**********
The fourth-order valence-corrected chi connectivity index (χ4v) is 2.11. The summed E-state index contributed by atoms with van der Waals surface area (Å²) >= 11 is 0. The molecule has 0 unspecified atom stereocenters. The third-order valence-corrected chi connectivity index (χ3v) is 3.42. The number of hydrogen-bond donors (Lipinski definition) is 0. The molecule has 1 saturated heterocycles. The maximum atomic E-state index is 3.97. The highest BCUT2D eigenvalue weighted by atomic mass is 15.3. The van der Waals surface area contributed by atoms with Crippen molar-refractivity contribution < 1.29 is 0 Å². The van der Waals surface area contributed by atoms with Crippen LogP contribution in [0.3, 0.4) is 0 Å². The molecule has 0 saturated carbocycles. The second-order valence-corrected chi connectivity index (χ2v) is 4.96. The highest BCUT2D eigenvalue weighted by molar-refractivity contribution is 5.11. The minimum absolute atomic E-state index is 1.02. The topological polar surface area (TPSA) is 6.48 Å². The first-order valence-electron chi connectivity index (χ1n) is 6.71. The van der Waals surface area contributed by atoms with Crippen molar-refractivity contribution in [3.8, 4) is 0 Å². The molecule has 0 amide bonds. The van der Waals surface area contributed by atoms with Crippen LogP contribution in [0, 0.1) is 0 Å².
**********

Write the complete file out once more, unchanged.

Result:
The fourth-order valence-corrected chi connectivity index (χ4v) is 2.11. The summed E-state index contributed by atoms with van der Waals surface area (Å²) >= 11 is 0. The molecule has 0 unspecified atom stereocenters. The third-order valence-corrected chi connectivity index (χ3v) is 3.42. The number of hydrogen-bond donors (Lipinski definition) is 0. The molecule has 1 saturated heterocycles. The maximum atomic E-state index is 3.97. The highest BCUT2D eigenvalue weighted by atomic mass is 15.3. The van der Waals surface area contributed by atoms with Crippen molar-refractivity contribution < 1.29 is 0 Å². The van der Waals surface area contributed by atoms with Crippen LogP contribution in [0.3, 0.4) is 0 Å². The molecule has 0 saturated carbocycles. The second-order valence-corrected chi connectivity index (χ2v) is 4.96. The highest BCUT2D eigenvalue weighted by molar-refractivity contribution is 5.11. The minimum absolute atomic E-state index is 1.02. The topological polar surface area (TPSA) is 6.48 Å². The first-order valence-electron chi connectivity index (χ1n) is 6.71. The van der Waals surface area contributed by atoms with Crippen molar-refractivity contribution in [3.8, 4) is 0 Å². The molecule has 0 amide bonds. The van der Waals surface area contributed by atoms with Crippen LogP contribution in [0, 0.1) is 0 Å².